Course: 2024/2025

Financial Economics

(13166)

Requirements (Subjects that are assumed to be known)

Although there are no formal requirements, students will benefit from a solid background in mathematics and statistics.

At the end of the course students should be able to:
- Compute present and future values of cash-flow streams to compute the net present values of different real and financial investments.
- Have a basic knowledge of the functioning of financial markets and of the way in which investment decisions are made.
- Understand the risk-return tradeoff. Understand how diversification affects risk.
- Have a clear understanding of the difference between systematic and diversifiable risk and know how to measure each.
- Understand how interest rates are set and the principles of valuation of fixed income securities.
- Know the basic types of derivatives and understand why and how they are used in risk management.

Skills and learning outcomes

Description of contents: programme

Financial Economics programme
-1. Introduction to Financial Markets
a.Financing investment in the economy
b.Financial markets and trading financial assets
-2. Financial Mathematics
a.Introduction: The time value of money
b.Simple and compound interest. Equivalent interest rates.
c.Present and Future Values.
d.Annuities
-3. Investment Appraisal
a.Cash flows
b.Determining current and future values
c.Net present value of an investment project
d.Internal rate of return
e.Other valuation techniques
-4. Fixed Income Securities
a.Valuation of fixed income
b.The term structure of Interest Rates
c.Forward interest rates
d.Default risk
e.Risk Management
-5. Risk and Return
a.Mathematical representation of a portfolio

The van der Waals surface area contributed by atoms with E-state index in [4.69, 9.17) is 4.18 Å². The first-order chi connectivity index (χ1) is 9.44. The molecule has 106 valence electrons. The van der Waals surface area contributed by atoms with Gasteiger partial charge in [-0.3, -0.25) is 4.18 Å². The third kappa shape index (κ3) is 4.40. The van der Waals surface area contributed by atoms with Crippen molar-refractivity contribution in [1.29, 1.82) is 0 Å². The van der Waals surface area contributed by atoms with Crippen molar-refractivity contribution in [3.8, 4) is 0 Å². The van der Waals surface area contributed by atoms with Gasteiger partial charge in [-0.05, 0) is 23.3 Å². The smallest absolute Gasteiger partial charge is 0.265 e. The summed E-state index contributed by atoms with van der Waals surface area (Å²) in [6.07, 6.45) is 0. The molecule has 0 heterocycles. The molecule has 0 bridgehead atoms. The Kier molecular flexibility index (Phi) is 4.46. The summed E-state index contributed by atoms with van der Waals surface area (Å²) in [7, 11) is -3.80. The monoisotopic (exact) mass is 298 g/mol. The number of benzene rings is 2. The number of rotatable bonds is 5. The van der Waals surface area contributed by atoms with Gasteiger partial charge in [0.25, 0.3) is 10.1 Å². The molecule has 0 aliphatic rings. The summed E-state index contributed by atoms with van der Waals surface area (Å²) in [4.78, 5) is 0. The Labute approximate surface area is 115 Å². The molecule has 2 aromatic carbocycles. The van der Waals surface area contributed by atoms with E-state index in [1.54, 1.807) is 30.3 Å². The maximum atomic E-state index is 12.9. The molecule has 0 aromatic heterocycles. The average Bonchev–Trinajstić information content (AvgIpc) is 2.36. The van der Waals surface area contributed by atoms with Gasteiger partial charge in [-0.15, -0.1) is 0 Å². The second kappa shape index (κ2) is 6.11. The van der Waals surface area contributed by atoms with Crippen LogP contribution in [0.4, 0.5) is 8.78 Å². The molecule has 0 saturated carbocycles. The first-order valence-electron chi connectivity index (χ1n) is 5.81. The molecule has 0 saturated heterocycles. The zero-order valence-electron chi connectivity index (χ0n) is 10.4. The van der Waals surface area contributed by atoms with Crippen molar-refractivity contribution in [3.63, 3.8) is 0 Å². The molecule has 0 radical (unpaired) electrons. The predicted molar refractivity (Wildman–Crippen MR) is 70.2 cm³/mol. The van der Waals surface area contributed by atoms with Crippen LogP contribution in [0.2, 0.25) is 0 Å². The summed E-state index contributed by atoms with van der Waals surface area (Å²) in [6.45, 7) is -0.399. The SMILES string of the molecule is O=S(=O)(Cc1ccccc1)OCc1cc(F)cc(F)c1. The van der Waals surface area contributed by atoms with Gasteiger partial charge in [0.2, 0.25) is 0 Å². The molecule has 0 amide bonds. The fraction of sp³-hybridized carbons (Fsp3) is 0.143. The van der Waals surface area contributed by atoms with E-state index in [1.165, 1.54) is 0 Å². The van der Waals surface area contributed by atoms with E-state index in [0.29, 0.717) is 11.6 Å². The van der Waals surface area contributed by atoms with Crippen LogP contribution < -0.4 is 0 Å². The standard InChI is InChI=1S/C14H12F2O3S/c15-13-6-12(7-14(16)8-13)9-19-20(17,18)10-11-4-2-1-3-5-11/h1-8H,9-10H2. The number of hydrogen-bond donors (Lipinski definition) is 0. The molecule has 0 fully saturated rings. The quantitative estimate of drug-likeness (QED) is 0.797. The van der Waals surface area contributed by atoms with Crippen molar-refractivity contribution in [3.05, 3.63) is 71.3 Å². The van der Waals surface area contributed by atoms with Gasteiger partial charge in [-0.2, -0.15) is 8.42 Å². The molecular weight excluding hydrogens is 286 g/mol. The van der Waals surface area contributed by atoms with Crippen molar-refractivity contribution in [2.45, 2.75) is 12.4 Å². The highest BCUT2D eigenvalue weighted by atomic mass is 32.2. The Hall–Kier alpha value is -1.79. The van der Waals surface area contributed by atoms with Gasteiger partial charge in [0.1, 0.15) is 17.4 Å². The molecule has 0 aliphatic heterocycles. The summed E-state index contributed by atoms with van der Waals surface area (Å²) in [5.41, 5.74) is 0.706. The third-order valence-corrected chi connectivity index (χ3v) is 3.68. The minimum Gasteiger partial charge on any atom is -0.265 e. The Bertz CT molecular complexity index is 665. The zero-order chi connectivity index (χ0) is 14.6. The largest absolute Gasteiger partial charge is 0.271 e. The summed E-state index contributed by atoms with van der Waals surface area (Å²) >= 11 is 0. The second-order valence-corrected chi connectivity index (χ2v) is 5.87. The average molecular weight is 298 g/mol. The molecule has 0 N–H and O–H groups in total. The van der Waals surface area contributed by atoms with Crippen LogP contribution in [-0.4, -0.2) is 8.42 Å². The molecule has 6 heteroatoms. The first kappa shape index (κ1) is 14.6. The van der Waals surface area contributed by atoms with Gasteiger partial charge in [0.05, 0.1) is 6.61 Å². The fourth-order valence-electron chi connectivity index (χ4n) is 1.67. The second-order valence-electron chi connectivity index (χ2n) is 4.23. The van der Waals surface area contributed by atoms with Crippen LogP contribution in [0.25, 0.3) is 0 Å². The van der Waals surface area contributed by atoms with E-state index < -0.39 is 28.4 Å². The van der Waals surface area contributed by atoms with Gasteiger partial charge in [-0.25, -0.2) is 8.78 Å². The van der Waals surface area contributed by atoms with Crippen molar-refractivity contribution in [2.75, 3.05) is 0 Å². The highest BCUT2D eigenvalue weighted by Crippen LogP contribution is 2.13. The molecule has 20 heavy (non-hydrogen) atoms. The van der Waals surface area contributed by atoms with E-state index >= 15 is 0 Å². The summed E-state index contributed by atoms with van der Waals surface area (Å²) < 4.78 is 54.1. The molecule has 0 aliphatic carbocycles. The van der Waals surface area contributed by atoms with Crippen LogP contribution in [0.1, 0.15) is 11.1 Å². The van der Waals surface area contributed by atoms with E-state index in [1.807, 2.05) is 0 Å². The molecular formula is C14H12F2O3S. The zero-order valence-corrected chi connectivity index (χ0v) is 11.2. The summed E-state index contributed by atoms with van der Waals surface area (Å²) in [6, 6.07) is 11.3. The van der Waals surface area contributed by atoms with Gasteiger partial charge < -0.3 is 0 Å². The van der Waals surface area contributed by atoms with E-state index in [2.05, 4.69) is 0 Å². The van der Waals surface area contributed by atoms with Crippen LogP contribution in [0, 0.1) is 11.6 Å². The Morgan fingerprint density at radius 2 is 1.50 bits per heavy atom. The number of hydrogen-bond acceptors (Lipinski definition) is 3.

b.Expected portfolio returns
c.Variance and standard deviation
d.Finding the minimum variance portfolio
e.Graphical representation of expected return and standard deviation of a portfolio
-6. Portfolio Theory
a.Diversification Effect
b.Assumptions of the Mean-Variance Analysis
c.The Efficient Frontier
d.The tangency portfolio
-7. The Capital Asset Pricing Model (CAPM)
a.Relationship between risk and expected return
b.The CAPM model
c.The CML and The SML
d.Portfolio Beta
-8. Derivatives Products
a.Types of derivatives
b.Pricing Principles

Learning activities and methodology

Teaching methodology will be as follows:
-Each topic or sub topic is presented by the professor in a theory session. After the theory session the students have to study the materials, do complementary readings and work on the relevant problem sets. These problem sets and questions from the students are solved in the next practice session. The problem sets have to be solved at home prior to the practice session.
-The course material for each topic (slides that will be used in theory sessions and problem sets to be solved in practice sessions) is provided in advance through the intranet in Aula Global 2.
-Each teacher has scheduled weekly office hours that the students can use to obtain extra help.

Assessment System

- % end-of-term-examination 60
- % of continuous assessment (assigments, laboratory, practicals...) 40

Calendar of Continuous assessment

Extraordinary call: regulations

Basic Bibliography

- Bodie Zvi, Kane Alex, Marcus Alan . Essentials of Investments. McGraw Hill . (2005), , (Sixth Edition).
- Brealey R., S. C. Myers and F. Allen . Principles of Corporate Finance . McGraw Hill. 2006, (8th edition)
- María Gutiérrez y J. David Moreno. . Manual Práctico de Economía Financiera. . Piramide. .

Additional Bibliography

- Bodie Zvi, Kane Alex, Marcus Alan. Investments. McGRAW-HILL. 2005 (6th edition)
- Grinblatt, M. and S. Titman . Financial Markets and Corporate Strategy. McGraw Hill. 2003

The course syllabus may change due academic events or other reasons.